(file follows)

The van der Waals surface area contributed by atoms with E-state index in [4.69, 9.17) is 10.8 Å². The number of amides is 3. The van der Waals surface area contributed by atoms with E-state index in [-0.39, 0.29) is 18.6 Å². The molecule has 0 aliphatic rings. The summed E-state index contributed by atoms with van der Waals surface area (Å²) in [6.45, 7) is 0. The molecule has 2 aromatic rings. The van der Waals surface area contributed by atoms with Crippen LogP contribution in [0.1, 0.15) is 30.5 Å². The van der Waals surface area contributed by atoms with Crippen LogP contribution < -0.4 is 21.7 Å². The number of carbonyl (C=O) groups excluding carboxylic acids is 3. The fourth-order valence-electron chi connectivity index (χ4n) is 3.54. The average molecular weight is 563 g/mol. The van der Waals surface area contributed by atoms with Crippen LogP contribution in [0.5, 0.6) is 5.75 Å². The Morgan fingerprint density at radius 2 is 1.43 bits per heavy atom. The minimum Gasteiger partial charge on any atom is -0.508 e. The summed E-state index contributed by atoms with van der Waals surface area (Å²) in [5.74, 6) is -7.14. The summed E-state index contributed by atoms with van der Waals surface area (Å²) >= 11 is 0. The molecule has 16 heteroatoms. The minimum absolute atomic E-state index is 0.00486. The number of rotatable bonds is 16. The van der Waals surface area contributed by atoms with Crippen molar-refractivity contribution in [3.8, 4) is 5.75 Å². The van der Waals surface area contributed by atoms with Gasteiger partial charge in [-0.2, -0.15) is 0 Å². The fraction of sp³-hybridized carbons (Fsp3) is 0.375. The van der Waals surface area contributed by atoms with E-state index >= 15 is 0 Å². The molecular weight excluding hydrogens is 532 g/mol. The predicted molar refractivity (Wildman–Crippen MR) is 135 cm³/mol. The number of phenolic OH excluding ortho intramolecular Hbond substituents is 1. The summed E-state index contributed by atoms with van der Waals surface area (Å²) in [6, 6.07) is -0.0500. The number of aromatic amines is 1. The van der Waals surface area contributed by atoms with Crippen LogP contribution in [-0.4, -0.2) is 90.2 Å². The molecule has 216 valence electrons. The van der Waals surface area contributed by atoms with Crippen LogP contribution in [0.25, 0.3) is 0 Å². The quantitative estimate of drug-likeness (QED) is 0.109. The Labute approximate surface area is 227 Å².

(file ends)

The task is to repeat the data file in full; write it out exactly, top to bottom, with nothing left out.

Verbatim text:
The van der Waals surface area contributed by atoms with E-state index in [4.69, 9.17) is 10.8 Å². The number of amides is 3. The van der Waals surface area contributed by atoms with E-state index in [-0.39, 0.29) is 18.6 Å². The molecule has 0 aliphatic rings. The summed E-state index contributed by atoms with van der Waals surface area (Å²) in [6.45, 7) is 0. The molecule has 2 aromatic rings. The van der Waals surface area contributed by atoms with Crippen LogP contribution in [0.1, 0.15) is 30.5 Å². The van der Waals surface area contributed by atoms with Crippen LogP contribution < -0.4 is 21.7 Å². The number of carbonyl (C=O) groups excluding carboxylic acids is 3. The fourth-order valence-electron chi connectivity index (χ4n) is 3.54. The average molecular weight is 563 g/mol. The van der Waals surface area contributed by atoms with Crippen LogP contribution in [0.5, 0.6) is 5.75 Å². The Morgan fingerprint density at radius 2 is 1.43 bits per heavy atom. The minimum Gasteiger partial charge on any atom is -0.508 e. The summed E-state index contributed by atoms with van der Waals surface area (Å²) in [5.74, 6) is -7.14. The summed E-state index contributed by atoms with van der Waals surface area (Å²) >= 11 is 0. The molecule has 16 heteroatoms. The minimum absolute atomic E-state index is 0.00486. The number of rotatable bonds is 16. The van der Waals surface area contributed by atoms with Crippen molar-refractivity contribution in [3.8, 4) is 5.75 Å². The van der Waals surface area contributed by atoms with Gasteiger partial charge in [-0.2, -0.15) is 0 Å². The fraction of sp³-hybridized carbons (Fsp3) is 0.375. The van der Waals surface area contributed by atoms with E-state index >= 15 is 0 Å². The molecular weight excluding hydrogens is 532 g/mol. The predicted molar refractivity (Wildman–Crippen MR) is 135 cm³/mol. The number of phenolic OH excluding ortho intramolecular Hbond substituents is 1. The summed E-state index contributed by atoms with van der Waals surface area (Å²) in [6, 6.07) is -0.0500. The number of aromatic amines is 1. The van der Waals surface area contributed by atoms with Crippen LogP contribution in [-0.4, -0.2) is 90.2 Å². The molecule has 216 valence electrons. The van der Waals surface area contributed by atoms with Crippen LogP contribution in [0.25, 0.3) is 0 Å². The quantitative estimate of drug-likeness (QED) is 0.109. The Labute approximate surface area is 227 Å².